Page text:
NEW YORK, United States — It was the must-have bag of last summer.
All through the warm months of 2017, my Instagram feed was flooded with photos of people — friends, celebrities, celebrities I think of as friends — carrying Cult Gaia’s Ark bag. It is delicate and crescent shaped, constructed from bamboo, and reminiscent somehow of both an antique bird cage and a picnic basket.
It was also initially less than $100, which is fairly affordable; even now, when the smallest version in the natural colour sells for $128, it is still a steal in the fashion world. But the price didn’t disqualify it from mention in the high-end glossy magazines, including Vogue, Elle and Harper’s Bazaar. In October 2016, the bag had a waiting list 1,800 people long, according to Cult Gaia.
So it came as no surprise that knockoffs were right around the corner.
Red Dress Boutique and Perennial Chic have their own versions of the bamboo handbag, and Amazon sells versions as well, but it is Steve Madden’s nearly identical model that provoked a legal spat. In February, Cult Gaia threatened to sue Steve Madden for infringement, claiming that Steve Madden’s version — the BShipper, $68 — was a direct copy of the Ark.
In response, Steve Madden turned around and sued Cult Gaia, arguing that by attempting to gain exclusive rights to the bag’s design, Cult Gaia was treating the bag as an original. In fact, Steve Madden’s lawyers argued, the Ark bag “slavishly copies the traditional Japanese bamboo picnic bag design” of the 1940s.
The dispute between the two companies gets to the heart of complicated issues of appropriation and trademark in fashion. The world of clothing design is necessarily iterative: past styles frequently influence contemporary brands to produce vintage-inspired creations that can then become trends. But when any so-called look becomes exceedingly popular and simultaneously associated with one brand, the creator can file for a trademark.
That’s exactly what Cult Gaia tried to do. But the United States Patent and Trademark Office has refused to register the design, calling the Ark bag “an iteration or appropriation of a style of bag from the Japanese culture.” The design, the Trademark Office said, “is a classic shape and style of carrying bag for personal use.” (The company has additional time to present its case.)
The founder of Cult Gaia, Jasmin Larian, has said she was inspired by bamboo bags made in Japan. “I used to collect them,” she told Who What Wear Australia in 2016. But she still may have a case for a trademark.
Usually “trademarks consist of words or symbols that indicate source — in fashion, things like the designer’s name on the label, the Nike swoosh or Adidas’s three stripes,” said Susan Scafidi, the founder of the Fashion Law Institute at Fordham University, who was also the first to report on this lawsuit. Yet, the shape of an item can also serve as a trademark, she said, especially if shoppers associate it with a specific brand.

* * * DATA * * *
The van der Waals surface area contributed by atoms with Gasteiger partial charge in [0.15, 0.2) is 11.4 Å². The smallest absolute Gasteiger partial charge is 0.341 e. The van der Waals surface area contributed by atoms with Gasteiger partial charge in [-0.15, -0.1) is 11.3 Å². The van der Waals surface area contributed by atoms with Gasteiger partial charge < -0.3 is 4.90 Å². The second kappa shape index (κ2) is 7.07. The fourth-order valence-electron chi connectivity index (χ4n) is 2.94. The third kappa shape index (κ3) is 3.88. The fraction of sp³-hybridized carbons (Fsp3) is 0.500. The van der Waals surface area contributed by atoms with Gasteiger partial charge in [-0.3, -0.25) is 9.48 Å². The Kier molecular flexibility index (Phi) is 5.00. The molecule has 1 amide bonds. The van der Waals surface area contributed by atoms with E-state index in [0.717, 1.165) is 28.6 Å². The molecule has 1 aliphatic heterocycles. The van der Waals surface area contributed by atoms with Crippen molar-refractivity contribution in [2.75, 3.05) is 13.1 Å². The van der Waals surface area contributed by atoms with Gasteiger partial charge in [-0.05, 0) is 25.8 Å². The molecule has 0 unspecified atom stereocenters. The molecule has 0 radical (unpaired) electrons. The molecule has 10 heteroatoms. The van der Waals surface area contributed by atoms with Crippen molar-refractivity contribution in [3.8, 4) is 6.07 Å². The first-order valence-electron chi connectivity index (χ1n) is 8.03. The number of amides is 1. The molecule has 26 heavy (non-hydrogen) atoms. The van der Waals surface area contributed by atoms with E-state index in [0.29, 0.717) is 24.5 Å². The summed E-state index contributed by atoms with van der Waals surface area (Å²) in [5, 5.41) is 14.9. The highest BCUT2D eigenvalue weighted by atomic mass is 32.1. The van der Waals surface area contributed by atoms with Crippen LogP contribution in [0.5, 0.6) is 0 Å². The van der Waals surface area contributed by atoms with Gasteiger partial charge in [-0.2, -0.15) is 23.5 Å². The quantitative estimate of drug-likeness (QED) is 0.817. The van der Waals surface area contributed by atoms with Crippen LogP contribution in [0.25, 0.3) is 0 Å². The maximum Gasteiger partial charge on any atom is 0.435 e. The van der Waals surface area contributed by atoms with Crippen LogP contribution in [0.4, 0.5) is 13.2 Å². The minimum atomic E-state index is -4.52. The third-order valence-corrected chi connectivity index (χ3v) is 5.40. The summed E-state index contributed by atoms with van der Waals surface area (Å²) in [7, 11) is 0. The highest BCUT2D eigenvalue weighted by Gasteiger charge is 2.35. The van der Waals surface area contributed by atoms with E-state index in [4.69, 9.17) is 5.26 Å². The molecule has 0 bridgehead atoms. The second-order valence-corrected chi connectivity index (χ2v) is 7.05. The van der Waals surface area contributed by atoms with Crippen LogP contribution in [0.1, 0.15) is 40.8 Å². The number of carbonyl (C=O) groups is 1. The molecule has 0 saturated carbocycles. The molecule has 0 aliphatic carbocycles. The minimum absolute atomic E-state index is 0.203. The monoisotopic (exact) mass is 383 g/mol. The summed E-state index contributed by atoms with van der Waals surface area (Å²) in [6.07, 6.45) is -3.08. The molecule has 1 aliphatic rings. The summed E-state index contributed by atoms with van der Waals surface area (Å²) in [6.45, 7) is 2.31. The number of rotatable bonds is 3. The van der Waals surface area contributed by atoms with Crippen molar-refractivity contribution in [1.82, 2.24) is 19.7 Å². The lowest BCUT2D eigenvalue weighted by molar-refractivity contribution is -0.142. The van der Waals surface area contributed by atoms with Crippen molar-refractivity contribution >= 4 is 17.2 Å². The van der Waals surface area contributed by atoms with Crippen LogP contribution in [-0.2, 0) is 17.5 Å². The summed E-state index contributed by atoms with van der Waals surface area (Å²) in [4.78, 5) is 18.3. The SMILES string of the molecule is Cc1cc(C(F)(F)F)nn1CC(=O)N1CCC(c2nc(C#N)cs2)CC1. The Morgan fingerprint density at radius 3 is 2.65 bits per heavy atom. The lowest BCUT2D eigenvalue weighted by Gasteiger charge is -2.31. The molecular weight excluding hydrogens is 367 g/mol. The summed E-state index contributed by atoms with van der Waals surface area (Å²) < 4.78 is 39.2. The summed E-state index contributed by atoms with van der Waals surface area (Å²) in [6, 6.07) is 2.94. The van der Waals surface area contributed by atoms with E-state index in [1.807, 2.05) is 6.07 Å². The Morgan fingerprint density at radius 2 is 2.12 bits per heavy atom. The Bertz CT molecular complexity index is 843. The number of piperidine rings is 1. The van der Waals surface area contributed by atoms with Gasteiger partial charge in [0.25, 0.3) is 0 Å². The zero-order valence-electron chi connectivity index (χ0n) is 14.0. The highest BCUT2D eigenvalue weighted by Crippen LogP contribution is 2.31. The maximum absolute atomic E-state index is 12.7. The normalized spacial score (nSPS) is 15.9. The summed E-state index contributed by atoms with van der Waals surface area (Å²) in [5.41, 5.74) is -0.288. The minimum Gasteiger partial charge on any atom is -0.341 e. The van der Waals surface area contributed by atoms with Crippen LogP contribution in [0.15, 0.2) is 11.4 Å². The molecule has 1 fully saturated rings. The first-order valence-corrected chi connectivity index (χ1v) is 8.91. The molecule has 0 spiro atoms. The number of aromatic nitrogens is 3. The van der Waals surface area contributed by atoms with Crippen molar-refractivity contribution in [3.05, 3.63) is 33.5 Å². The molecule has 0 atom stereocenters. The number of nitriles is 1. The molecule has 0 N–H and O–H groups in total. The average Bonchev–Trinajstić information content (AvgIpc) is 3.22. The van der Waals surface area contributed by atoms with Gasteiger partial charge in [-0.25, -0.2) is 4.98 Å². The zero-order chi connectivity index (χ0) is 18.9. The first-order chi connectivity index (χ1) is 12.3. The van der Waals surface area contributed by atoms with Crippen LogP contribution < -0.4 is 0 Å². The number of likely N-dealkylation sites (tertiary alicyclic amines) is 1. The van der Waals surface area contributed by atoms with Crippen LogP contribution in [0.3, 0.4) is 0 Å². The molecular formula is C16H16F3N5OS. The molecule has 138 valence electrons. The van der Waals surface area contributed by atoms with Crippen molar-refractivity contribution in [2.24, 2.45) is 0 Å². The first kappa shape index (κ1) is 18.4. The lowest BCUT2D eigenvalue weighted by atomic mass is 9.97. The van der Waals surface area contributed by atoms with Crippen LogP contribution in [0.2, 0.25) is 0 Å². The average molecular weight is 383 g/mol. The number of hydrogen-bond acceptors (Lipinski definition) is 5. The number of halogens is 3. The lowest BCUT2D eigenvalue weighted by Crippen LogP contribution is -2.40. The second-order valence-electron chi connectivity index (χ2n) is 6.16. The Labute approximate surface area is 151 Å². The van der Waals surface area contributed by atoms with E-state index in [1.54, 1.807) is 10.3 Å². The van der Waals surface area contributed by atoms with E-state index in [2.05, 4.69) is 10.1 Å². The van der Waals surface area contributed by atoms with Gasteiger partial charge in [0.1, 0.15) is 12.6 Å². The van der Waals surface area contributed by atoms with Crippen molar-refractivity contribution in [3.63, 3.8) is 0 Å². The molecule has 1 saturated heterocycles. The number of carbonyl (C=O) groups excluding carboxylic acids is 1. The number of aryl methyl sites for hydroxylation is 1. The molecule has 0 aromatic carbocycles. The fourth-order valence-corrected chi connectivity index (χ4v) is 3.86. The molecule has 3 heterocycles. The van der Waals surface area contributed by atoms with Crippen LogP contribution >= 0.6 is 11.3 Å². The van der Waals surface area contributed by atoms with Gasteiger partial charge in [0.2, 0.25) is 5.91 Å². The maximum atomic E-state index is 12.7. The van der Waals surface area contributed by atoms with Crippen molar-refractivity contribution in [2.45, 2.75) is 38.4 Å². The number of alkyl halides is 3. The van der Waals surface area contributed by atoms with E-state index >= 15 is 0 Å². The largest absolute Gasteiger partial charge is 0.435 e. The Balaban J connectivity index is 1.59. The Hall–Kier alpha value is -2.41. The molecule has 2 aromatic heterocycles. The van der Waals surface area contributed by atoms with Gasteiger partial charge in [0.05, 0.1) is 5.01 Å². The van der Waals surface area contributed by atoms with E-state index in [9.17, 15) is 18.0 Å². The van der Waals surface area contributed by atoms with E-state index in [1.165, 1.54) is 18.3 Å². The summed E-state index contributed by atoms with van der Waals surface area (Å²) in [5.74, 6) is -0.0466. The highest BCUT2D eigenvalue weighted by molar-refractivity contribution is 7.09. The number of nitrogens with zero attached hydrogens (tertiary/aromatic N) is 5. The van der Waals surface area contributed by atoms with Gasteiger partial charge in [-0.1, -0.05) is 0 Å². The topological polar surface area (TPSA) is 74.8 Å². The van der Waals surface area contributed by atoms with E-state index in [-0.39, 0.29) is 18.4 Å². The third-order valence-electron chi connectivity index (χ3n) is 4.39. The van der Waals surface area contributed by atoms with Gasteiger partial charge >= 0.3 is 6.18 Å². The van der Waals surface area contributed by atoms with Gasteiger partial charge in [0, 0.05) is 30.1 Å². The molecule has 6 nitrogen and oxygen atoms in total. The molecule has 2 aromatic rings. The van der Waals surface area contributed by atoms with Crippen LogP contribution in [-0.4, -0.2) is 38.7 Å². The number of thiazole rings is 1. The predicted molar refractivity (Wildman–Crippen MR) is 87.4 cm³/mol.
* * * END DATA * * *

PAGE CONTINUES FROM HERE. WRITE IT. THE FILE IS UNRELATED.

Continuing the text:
Ms. Larian is “trying to register the shape of the Ark bag as a trademark, arguing that, like the Hermès Birkin, US customers immediately associate that style with her and Cult Gaia,” Ms. Scafidi said.
In February, Cult Gaia’s lawyer at Mitchell Silberberg & Knupp sent a letter to Steve Madden threatening to “file a lawsuit seeking any and all available legal and equitable remedies, including injunctive relief, monetary damages, restitution, and attorneys’ fees,” if the company did not cease and desist advertising and selling its version of the Japanese basket bag, among other demands.
Steve Madden has been accused in the past of imitating designs by Valentino, Doc Martens, Allbirds, Aquazzura, Alexander McQueen and Balenciaga. But this time, Steve Madden responded by suing the company it may have copied. Forever 21, the fast-fashion behemoth, has tried a similar tack: last summer it filed a pre-emptive lawsuit against Gucci after being threatened with what it says was overaggressive trademark litigation by Gucci.
Ms. Larian was unavailable for comment on the lawsuit against her company, but Aaron M. Wais, a lawyer for Cult Gaia, told The New York Times, “We believe it is our duty to protect our hard-earned I.P. assets on behalf of our retail partners — and customers who shop our website directly.” A spokesperson for Steve Madden said the attempt by Cult Gaia to claim trademark rights in this case “unnecessarily limits the consumer’s right to make choices and stifles healthy competition.”
The fight isn’t over. Ms. Larian “could still bag a trademark on the Ark design and hit Steve Madden over the head with it, but she’ll have to get past the U.S.P.T.O. first,” Ms. Scafidi said, referring to the patent office.
Until then, consumers can buy any imitation they like.